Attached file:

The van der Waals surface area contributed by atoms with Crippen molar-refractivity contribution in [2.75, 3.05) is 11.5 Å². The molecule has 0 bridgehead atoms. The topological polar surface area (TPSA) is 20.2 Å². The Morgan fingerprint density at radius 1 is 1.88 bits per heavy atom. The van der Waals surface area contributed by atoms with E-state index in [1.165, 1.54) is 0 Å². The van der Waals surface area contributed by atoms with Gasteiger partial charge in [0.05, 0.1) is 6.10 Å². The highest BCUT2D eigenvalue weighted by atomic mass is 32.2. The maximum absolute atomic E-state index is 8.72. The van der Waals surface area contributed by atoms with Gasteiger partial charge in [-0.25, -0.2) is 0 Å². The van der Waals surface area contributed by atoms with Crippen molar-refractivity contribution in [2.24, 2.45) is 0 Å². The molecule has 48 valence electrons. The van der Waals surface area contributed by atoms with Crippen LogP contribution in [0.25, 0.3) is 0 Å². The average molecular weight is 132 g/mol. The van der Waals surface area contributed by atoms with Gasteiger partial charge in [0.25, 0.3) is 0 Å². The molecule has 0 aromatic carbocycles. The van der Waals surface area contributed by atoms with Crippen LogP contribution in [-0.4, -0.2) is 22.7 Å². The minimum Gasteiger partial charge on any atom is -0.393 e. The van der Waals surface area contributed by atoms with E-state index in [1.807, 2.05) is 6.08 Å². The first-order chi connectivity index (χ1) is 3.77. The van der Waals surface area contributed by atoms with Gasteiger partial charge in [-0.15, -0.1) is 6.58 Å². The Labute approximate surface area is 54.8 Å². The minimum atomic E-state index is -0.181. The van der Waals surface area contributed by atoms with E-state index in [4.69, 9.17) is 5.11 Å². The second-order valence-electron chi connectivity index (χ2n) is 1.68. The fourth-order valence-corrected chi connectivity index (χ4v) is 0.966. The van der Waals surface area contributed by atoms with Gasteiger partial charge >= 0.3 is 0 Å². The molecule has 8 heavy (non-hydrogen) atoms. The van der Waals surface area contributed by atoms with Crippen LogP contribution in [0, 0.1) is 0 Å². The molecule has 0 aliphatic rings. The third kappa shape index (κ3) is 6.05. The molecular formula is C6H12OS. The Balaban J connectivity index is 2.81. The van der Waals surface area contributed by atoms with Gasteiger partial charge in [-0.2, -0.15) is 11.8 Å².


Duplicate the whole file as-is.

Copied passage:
The van der Waals surface area contributed by atoms with Crippen molar-refractivity contribution in [2.75, 3.05) is 11.5 Å². The molecule has 0 bridgehead atoms. The topological polar surface area (TPSA) is 20.2 Å². The Morgan fingerprint density at radius 1 is 1.88 bits per heavy atom. The van der Waals surface area contributed by atoms with E-state index in [1.165, 1.54) is 0 Å². The van der Waals surface area contributed by atoms with Gasteiger partial charge in [0.05, 0.1) is 6.10 Å². The highest BCUT2D eigenvalue weighted by atomic mass is 32.2. The maximum absolute atomic E-state index is 8.72. The van der Waals surface area contributed by atoms with Gasteiger partial charge in [-0.25, -0.2) is 0 Å². The van der Waals surface area contributed by atoms with Crippen molar-refractivity contribution in [2.24, 2.45) is 0 Å². The molecule has 48 valence electrons. The van der Waals surface area contributed by atoms with Crippen LogP contribution in [0.25, 0.3) is 0 Å². The average molecular weight is 132 g/mol. The van der Waals surface area contributed by atoms with Gasteiger partial charge in [0.25, 0.3) is 0 Å². The molecule has 0 aromatic carbocycles. The van der Waals surface area contributed by atoms with Crippen LogP contribution in [-0.4, -0.2) is 22.7 Å². The minimum Gasteiger partial charge on any atom is -0.393 e. The van der Waals surface area contributed by atoms with E-state index in [1.807, 2.05) is 6.08 Å². The first-order chi connectivity index (χ1) is 3.77. The van der Waals surface area contributed by atoms with Gasteiger partial charge in [-0.15, -0.1) is 6.58 Å². The Labute approximate surface area is 54.8 Å². The minimum atomic E-state index is -0.181. The van der Waals surface area contributed by atoms with E-state index in [4.69, 9.17) is 5.11 Å². The second-order valence-electron chi connectivity index (χ2n) is 1.68. The fourth-order valence-corrected chi connectivity index (χ4v) is 0.966. The van der Waals surface area contributed by atoms with Gasteiger partial charge >= 0.3 is 0 Å². The molecule has 8 heavy (non-hydrogen) atoms. The van der Waals surface area contributed by atoms with Crippen LogP contribution in [0, 0.1) is 0 Å². The molecule has 0 aliphatic rings. The third kappa shape index (κ3) is 6.05. The molecular formula is C6H12OS. The Balaban J connectivity index is 2.81. The van der Waals surface area contributed by atoms with Gasteiger partial charge in [-0.2, -0.15) is 11.8 Å².